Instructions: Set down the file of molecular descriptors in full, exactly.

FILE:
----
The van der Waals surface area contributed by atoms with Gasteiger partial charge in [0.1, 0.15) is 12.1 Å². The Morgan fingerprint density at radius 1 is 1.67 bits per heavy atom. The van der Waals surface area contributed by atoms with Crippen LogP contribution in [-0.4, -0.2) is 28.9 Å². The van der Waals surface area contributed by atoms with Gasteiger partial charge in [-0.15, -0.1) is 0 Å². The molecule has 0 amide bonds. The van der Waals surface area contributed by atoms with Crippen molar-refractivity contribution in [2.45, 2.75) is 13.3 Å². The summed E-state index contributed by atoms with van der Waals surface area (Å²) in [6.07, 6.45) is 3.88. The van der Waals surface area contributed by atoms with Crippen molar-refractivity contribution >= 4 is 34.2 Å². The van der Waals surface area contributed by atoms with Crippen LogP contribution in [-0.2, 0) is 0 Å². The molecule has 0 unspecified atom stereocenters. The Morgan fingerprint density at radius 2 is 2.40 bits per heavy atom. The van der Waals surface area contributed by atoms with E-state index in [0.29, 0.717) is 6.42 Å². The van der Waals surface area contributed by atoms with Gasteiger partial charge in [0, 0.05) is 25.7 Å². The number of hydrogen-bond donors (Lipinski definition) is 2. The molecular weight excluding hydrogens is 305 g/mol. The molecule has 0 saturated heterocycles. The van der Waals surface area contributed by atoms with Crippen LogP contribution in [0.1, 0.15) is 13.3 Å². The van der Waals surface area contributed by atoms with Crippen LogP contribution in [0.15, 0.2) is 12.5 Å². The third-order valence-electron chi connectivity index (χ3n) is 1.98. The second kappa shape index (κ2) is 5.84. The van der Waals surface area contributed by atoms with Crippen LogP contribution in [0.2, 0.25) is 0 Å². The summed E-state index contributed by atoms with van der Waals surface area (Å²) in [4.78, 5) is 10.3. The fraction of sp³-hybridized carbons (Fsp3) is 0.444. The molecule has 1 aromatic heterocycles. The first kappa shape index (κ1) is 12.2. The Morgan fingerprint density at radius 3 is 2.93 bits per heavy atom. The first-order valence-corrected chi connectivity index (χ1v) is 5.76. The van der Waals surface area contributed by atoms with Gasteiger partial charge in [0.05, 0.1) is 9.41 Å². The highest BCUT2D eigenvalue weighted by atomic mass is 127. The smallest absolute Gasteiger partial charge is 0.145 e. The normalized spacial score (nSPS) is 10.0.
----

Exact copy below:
The van der Waals surface area contributed by atoms with Gasteiger partial charge in [0.1, 0.15) is 12.1 Å². The Morgan fingerprint density at radius 1 is 1.67 bits per heavy atom. The van der Waals surface area contributed by atoms with Crippen LogP contribution in [-0.4, -0.2) is 28.9 Å². The van der Waals surface area contributed by atoms with Gasteiger partial charge in [-0.15, -0.1) is 0 Å². The molecule has 0 amide bonds. The van der Waals surface area contributed by atoms with Crippen molar-refractivity contribution in [2.45, 2.75) is 13.3 Å². The summed E-state index contributed by atoms with van der Waals surface area (Å²) in [6.07, 6.45) is 3.88. The van der Waals surface area contributed by atoms with Crippen molar-refractivity contribution >= 4 is 34.2 Å². The van der Waals surface area contributed by atoms with Crippen LogP contribution in [-0.2, 0) is 0 Å². The molecule has 0 unspecified atom stereocenters. The Morgan fingerprint density at radius 2 is 2.40 bits per heavy atom. The van der Waals surface area contributed by atoms with E-state index in [0.29, 0.717) is 6.42 Å². The van der Waals surface area contributed by atoms with Gasteiger partial charge in [0, 0.05) is 25.7 Å². The number of hydrogen-bond donors (Lipinski definition) is 2. The molecular weight excluding hydrogens is 305 g/mol. The molecule has 0 saturated heterocycles. The van der Waals surface area contributed by atoms with Crippen LogP contribution in [0.1, 0.15) is 13.3 Å². The van der Waals surface area contributed by atoms with Crippen LogP contribution in [0.15, 0.2) is 12.5 Å². The third-order valence-electron chi connectivity index (χ3n) is 1.98. The second kappa shape index (κ2) is 5.84. The van der Waals surface area contributed by atoms with Crippen LogP contribution in [0.2, 0.25) is 0 Å². The summed E-state index contributed by atoms with van der Waals surface area (Å²) in [4.78, 5) is 10.3. The fraction of sp³-hybridized carbons (Fsp3) is 0.444. The molecule has 1 aromatic heterocycles. The first kappa shape index (κ1) is 12.2. The Morgan fingerprint density at radius 3 is 2.93 bits per heavy atom. The first-order valence-corrected chi connectivity index (χ1v) is 5.76. The van der Waals surface area contributed by atoms with Gasteiger partial charge in [0.05, 0.1) is 9.41 Å². The highest BCUT2D eigenvalue weighted by atomic mass is 127. The smallest absolute Gasteiger partial charge is 0.145 e. The normalized spacial score (nSPS) is 10.0.